Brittany Murphy was born Brittany Bertolotti on November 10, 1977 in Atlanta, GA. Since her childhood, Brittany believed she was destined to become a movie star. She began receiving accolades in regional theater at the early age of nine. At the age of thirteen, Brittany landed several national commercials. After moving to California, Brittany appeared in TV Series and caught her biggest break co-starring with Alicia Silverstone in “Clueless.” She continued to excel in other films, such as “Girl, Interrupted” with Academy Award winner Angelina Jolie, “Sin City,” “Uptown Girls,” “Just Married” and “8 Mile.” Brittany lent her vocal talents to the hit TV cartoon, "King of the Hill" (1997) as the voice of Luanne. She also performed as Gloria in an animated film “Happy Feet.”
Brittany Murphy suffered an untimely death, under highly suspicious circumstances. Brittany’s early demise and the death of her husband Simon Monjack were written off as natural deaths due to pneumonia and anemia, in spite of the fact that both of them exhibited strong symptoms of a possible poisoning. Years later, Brittany’s father secured the release of Brittany’s hair, blood and tissues for independent testing. Initial testing already detected a toxic substance and further tests are underway. The Office of the Los Angeles Coroner admittedly did not conduct any testing for poisons or toxins.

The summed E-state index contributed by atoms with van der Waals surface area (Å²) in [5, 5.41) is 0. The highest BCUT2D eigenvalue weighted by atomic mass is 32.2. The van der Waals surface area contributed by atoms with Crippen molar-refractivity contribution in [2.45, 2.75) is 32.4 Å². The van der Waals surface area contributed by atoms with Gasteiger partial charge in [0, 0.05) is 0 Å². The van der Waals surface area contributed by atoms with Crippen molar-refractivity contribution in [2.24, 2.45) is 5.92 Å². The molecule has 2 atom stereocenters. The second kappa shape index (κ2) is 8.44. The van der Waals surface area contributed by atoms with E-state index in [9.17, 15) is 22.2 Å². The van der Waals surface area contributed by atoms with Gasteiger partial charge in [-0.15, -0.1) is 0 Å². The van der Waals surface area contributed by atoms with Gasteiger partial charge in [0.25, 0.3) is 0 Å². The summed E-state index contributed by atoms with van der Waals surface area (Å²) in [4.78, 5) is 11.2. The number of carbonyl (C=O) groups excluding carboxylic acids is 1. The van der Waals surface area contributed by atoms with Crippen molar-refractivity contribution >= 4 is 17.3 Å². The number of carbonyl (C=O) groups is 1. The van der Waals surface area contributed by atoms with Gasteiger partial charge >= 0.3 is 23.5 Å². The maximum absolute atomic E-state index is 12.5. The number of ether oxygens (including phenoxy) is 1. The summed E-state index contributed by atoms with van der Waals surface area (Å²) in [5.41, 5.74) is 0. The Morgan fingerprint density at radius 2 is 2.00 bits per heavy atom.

On the anniversary of Brittany Murphy’s Birthday, her father continues to seek justice for his daughter and honors her memory with a foundation that will keep her legacy alive and ensure an opportunity in the field of Arts and Entertainment for underprivileged children. The foundation epitomizes Brittany's generosity of spirit, fulfilling her dream to help others realize their full artistic potential.